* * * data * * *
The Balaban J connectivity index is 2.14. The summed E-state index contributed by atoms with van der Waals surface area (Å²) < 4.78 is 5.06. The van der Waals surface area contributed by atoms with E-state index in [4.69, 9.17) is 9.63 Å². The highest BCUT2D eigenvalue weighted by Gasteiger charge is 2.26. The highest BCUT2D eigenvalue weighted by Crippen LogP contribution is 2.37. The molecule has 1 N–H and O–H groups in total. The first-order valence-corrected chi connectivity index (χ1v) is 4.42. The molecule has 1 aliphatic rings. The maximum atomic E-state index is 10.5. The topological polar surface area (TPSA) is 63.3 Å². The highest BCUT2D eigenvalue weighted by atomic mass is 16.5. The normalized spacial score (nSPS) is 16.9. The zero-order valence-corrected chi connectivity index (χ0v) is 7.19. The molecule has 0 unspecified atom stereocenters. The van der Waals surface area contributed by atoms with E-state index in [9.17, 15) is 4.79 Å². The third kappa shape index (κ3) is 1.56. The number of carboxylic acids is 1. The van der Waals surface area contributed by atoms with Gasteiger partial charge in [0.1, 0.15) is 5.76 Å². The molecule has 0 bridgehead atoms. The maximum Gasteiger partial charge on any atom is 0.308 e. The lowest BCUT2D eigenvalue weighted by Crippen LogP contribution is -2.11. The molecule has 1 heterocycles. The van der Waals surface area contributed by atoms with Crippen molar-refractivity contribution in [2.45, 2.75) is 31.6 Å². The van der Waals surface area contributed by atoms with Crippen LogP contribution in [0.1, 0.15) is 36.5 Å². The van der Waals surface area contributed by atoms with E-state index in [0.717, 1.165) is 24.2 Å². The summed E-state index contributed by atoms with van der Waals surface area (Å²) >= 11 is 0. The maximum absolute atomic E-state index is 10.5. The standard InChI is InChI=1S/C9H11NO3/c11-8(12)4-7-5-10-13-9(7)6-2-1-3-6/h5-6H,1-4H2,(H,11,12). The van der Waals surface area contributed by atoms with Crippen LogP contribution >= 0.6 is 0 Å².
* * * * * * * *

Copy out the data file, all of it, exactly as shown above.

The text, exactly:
The Balaban J connectivity index is 2.14. The summed E-state index contributed by atoms with van der Waals surface area (Å²) < 4.78 is 5.06. The van der Waals surface area contributed by atoms with E-state index in [4.69, 9.17) is 9.63 Å². The highest BCUT2D eigenvalue weighted by Gasteiger charge is 2.26. The highest BCUT2D eigenvalue weighted by Crippen LogP contribution is 2.37. The molecule has 1 N–H and O–H groups in total. The first-order valence-corrected chi connectivity index (χ1v) is 4.42. The molecule has 1 aliphatic rings. The maximum atomic E-state index is 10.5. The topological polar surface area (TPSA) is 63.3 Å². The highest BCUT2D eigenvalue weighted by atomic mass is 16.5. The normalized spacial score (nSPS) is 16.9. The zero-order valence-corrected chi connectivity index (χ0v) is 7.19. The molecule has 0 unspecified atom stereocenters. The van der Waals surface area contributed by atoms with E-state index in [9.17, 15) is 4.79 Å². The third kappa shape index (κ3) is 1.56. The number of carboxylic acids is 1. The van der Waals surface area contributed by atoms with Gasteiger partial charge in [0.1, 0.15) is 5.76 Å². The molecule has 0 bridgehead atoms. The maximum Gasteiger partial charge on any atom is 0.308 e. The lowest BCUT2D eigenvalue weighted by Crippen LogP contribution is -2.11. The molecule has 1 heterocycles. The van der Waals surface area contributed by atoms with Crippen molar-refractivity contribution in [2.45, 2.75) is 31.6 Å². The van der Waals surface area contributed by atoms with Crippen LogP contribution in [0.1, 0.15) is 36.5 Å². The van der Waals surface area contributed by atoms with E-state index in [0.717, 1.165) is 24.2 Å². The summed E-state index contributed by atoms with van der Waals surface area (Å²) >= 11 is 0. The maximum absolute atomic E-state index is 10.5. The standard InChI is InChI=1S/C9H11NO3/c11-8(12)4-7-5-10-13-9(7)6-2-1-3-6/h5-6H,1-4H2,(H,11,12). The van der Waals surface area contributed by atoms with Crippen LogP contribution >= 0.6 is 0 Å².